Our goal is academic preeminence and excellent, comprehensive behavioral health care.
At Ohio State’s Neurological Institute, we bring together neurologists, neurosurgeons, psychiatrists and physical medical and rehabilitation specialists. Patients come to us for treatments and services they cannot find elsewhere.
The OSU Department of Psychiatry and Behavioral Health boasts one of the largest, most diverse faculty in the region. Medical students have an unparalleled opportunity to learn the most advanced approaches to mental health from a world-renowned leaders.
Psychology Internship Program
Practicum and fellowship training has long been a part of our mission, but the inclusion of a formal psychology internship underscores the role that health behaviors play in the onset, maintenance and recovery from disease.
Grand Rounds are held the first three Wednesdays of each month from 1:00 - 2:00 PM. They are located at the Davis Heart and Lung Research Institute Auditorium (DHLRI 170), 473 W. 12th Avenue, Columbus, OH 43210.
Recorded versions of Grand Rounds are also available for viewing.
Divisions and Clinical Centers
Division of Psychology This division of the Department of Psychiatry and Behavioral Health is home to clinicians, researchers and clinician-researchers who are active in comprehensive assessment, inpatient consultation and outpatient psychotherapy.
Division of Public and Community Psychiatry We provide education, evaluation, research and care to those who receive care from public and community clinics.
Division of Molecular Neuropsychopharmacology This group studies the neurobiology of addiction, particularly nicotine addiction, and related psychiatric disorders, based on the idea that addiction is a biological disorder characterized by changes in specific regions of the brain.
Research and Clinical Trials
The Department of Psychiatry and Behavioral Health of The Ohio State University traces its inception to the 1847 appointment ofSamuel M. Smith, MD (1816-1874), as “Professor of Medical Jurisprudence and Insanity” at the Willoughby Medical College of Columbus (a precursor of Ohio State’s College of Medicine). On Feb. 19, 1847, the trustees of the Willoughby Medical College met in and unanimously appointed Dr. Smith, a prominent Columbus physician, as chair. With this appointment, the first academic department of psychiatry (or its equivalent) in this country was established.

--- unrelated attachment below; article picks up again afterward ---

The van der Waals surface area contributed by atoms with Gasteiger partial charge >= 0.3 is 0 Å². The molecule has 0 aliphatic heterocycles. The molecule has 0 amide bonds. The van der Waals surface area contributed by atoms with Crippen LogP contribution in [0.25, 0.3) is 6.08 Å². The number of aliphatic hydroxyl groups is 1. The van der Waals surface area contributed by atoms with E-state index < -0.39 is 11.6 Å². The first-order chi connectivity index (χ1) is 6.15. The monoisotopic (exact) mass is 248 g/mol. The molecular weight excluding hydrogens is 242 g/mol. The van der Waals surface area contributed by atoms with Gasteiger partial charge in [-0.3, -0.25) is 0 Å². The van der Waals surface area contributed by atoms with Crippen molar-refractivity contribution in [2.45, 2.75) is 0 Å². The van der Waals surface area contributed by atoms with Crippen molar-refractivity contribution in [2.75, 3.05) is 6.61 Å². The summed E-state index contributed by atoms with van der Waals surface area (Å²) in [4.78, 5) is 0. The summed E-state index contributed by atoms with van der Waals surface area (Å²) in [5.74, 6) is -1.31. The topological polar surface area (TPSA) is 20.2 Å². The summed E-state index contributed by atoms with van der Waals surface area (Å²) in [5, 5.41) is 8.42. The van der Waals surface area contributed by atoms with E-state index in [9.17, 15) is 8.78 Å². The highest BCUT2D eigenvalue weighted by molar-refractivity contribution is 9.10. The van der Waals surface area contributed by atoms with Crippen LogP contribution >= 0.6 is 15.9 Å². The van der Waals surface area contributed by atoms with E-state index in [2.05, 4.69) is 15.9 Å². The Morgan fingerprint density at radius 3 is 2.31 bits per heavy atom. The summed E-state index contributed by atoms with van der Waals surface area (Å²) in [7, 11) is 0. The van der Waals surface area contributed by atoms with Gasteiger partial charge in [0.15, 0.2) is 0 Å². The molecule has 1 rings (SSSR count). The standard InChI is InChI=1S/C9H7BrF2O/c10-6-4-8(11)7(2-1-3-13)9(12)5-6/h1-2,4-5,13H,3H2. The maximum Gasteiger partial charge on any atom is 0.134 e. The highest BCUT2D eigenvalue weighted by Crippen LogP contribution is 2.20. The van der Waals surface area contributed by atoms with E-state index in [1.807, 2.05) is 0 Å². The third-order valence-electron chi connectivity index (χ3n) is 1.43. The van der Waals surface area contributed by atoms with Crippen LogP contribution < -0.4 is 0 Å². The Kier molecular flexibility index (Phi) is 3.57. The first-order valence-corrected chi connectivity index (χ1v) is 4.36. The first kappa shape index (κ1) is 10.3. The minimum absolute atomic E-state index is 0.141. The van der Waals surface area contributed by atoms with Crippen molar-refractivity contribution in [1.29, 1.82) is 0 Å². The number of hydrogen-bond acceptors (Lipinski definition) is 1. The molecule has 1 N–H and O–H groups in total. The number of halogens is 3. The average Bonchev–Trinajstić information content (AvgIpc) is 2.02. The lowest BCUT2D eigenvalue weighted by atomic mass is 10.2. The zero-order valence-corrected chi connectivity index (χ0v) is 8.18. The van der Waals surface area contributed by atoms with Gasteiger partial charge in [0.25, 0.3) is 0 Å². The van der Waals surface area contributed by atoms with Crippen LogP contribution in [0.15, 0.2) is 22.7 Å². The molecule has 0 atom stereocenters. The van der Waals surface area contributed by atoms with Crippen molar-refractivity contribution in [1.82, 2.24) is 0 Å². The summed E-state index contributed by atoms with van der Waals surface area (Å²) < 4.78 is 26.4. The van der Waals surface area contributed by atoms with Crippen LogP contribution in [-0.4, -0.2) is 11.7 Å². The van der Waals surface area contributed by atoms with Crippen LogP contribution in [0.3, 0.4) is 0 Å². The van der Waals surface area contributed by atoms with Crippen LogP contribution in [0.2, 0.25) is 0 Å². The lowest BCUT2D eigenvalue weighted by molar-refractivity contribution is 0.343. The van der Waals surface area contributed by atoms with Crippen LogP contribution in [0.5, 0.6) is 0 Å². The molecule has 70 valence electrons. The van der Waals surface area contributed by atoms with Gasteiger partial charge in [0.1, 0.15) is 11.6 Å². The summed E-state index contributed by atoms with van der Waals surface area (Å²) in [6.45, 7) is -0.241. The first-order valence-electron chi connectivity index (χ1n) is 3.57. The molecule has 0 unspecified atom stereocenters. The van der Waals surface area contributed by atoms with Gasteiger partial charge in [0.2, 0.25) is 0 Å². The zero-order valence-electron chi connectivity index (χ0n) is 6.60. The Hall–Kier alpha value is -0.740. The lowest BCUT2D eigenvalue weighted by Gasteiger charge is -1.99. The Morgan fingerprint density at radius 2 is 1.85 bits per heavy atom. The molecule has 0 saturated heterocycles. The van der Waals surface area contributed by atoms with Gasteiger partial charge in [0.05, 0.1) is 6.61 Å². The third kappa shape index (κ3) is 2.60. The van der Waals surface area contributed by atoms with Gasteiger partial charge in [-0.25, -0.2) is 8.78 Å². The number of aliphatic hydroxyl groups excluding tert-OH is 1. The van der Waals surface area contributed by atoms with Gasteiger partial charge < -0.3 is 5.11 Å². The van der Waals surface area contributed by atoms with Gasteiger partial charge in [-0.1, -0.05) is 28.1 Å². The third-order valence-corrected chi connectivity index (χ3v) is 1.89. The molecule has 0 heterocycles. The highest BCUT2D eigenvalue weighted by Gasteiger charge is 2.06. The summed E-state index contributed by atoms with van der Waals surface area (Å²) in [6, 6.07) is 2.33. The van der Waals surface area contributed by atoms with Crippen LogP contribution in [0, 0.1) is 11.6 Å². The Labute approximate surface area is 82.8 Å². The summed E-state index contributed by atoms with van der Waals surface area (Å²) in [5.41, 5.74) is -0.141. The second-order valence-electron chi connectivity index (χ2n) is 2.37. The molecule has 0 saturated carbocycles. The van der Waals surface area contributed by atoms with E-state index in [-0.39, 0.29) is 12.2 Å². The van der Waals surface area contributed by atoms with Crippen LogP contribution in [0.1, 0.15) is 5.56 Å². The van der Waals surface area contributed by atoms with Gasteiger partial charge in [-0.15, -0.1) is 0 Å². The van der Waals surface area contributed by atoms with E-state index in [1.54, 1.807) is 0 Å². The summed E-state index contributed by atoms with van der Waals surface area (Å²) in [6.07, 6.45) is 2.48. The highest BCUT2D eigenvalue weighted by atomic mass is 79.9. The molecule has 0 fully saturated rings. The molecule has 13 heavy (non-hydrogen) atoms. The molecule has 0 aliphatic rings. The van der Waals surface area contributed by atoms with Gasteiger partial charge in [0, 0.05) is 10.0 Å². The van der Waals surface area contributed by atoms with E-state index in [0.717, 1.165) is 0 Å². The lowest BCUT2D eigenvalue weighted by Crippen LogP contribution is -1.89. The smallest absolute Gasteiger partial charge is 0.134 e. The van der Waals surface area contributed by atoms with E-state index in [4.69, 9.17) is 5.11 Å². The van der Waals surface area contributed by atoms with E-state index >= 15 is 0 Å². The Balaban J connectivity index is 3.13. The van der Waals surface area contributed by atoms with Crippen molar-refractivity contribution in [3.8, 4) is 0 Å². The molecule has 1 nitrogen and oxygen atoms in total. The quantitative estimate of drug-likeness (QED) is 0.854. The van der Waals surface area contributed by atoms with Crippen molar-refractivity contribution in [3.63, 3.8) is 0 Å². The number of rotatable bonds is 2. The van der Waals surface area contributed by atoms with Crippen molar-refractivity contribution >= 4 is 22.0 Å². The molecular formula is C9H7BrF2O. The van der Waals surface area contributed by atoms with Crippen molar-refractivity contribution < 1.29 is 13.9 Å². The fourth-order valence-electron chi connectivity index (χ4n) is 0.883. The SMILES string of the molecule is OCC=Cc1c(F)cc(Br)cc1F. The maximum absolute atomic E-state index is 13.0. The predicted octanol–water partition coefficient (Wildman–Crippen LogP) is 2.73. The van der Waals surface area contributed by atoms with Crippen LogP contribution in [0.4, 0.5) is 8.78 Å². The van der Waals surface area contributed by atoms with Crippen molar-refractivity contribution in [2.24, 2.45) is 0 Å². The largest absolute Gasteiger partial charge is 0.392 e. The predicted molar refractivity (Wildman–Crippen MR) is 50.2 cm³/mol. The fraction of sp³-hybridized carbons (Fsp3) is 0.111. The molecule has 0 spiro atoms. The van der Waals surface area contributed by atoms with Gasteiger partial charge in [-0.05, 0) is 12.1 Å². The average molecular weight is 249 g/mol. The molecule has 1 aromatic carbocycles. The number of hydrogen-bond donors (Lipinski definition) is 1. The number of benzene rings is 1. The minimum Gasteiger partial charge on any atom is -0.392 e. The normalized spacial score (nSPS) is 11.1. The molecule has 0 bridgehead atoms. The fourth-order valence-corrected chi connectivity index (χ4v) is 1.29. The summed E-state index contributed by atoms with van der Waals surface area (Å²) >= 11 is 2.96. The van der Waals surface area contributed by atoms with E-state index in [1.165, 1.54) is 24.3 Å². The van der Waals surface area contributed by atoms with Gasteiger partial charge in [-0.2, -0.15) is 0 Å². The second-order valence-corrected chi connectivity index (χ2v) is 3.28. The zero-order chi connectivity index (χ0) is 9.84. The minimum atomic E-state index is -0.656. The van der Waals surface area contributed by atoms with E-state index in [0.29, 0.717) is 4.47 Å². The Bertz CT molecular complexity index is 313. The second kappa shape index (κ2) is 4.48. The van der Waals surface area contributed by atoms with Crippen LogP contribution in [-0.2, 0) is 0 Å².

Although Dr. Smith's appointment as professor of Psychiatry was for slightly less than one year, records demonstrate that he delivered his lectures on insanity for at least a six-year period, and most likely longer. Annual catalog announcements for Starling Medical College continued to list Dr. Smith’s lectures from 1847 through 1853. After this date there is a gap in available bulletins until 1868 when William L. Peck, MD, was appointed professor of Insanity and Nervous Diseases.
Dr. Smith’s continuing interest in Psychiatry was demonstrated by his involvement with the Columbus Asylum for the Insane as a trustee from 1856 until his death in 1874, and by an appointment in 1870 to a special committee of the Ohio State Medical Association to examine the plea of insanity in cases of homicide.
Dr. Smith died in Columbus on Nov. 30, 1874, two days after his 58th birthday from what was likely cerebral tuberculosis.
In 1994, Ohio State built a $15-million neuropsychiatric facility, Ohio State Harding Hospital, to house a century and a half of knowledge about innovative patient treatment, as well as state-of-the-art clinical inpatient, outpatient, partial (for patients who commute to a treatment center) and research facilities.
A bronze statue in Dr. Smith’s memory stands outside Ohio State Harding Hospital. Images of his deceased sons, Charles and Samuel, are designed as medallions and decorate the sides of the base. Above the marble base is a full-size figure of Dr. Smith with his hands folded behind his back, wearing a Prince Albert coat. It has a drinking fountain base and bears the inscription: “Memorial Fountain, to Dr. Samuel Mitchel Smith and His Sons, 1880.”